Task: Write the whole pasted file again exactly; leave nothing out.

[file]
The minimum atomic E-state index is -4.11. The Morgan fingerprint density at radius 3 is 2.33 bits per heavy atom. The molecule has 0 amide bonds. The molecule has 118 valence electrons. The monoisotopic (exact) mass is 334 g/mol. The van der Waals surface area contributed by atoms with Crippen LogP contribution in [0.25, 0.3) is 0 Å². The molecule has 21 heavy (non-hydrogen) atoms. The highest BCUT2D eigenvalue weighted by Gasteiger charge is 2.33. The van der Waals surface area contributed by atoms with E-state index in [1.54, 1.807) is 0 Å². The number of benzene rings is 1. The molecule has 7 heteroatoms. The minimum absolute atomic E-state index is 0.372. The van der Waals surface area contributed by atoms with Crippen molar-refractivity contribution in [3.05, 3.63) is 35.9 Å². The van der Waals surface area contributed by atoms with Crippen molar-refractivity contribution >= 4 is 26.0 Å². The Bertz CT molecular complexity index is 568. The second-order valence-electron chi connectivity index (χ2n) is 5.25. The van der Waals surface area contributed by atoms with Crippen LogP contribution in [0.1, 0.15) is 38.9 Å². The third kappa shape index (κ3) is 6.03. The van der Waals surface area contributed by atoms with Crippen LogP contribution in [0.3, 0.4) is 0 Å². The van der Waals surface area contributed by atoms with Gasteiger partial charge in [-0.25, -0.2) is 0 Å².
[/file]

The minimum atomic E-state index is -4.11. The Morgan fingerprint density at radius 3 is 2.33 bits per heavy atom. The molecule has 0 amide bonds. The molecule has 118 valence electrons. The monoisotopic (exact) mass is 334 g/mol. The van der Waals surface area contributed by atoms with Crippen LogP contribution in [0.25, 0.3) is 0 Å². The molecule has 21 heavy (non-hydrogen) atoms. The highest BCUT2D eigenvalue weighted by Gasteiger charge is 2.33. The van der Waals surface area contributed by atoms with E-state index in [1.54, 1.807) is 0 Å². The number of benzene rings is 1. The molecule has 7 heteroatoms. The minimum absolute atomic E-state index is 0.372. The van der Waals surface area contributed by atoms with Crippen molar-refractivity contribution in [3.05, 3.63) is 35.9 Å². The van der Waals surface area contributed by atoms with Crippen molar-refractivity contribution >= 4 is 26.0 Å². The Bertz CT molecular complexity index is 568. The second-order valence-electron chi connectivity index (χ2n) is 5.25. The van der Waals surface area contributed by atoms with Crippen LogP contribution in [0.1, 0.15) is 38.9 Å². The third kappa shape index (κ3) is 6.03. The van der Waals surface area contributed by atoms with Crippen LogP contribution in [0.3, 0.4) is 0 Å². The van der Waals surface area contributed by atoms with Gasteiger partial charge in [-0.25, -0.2) is 0 Å².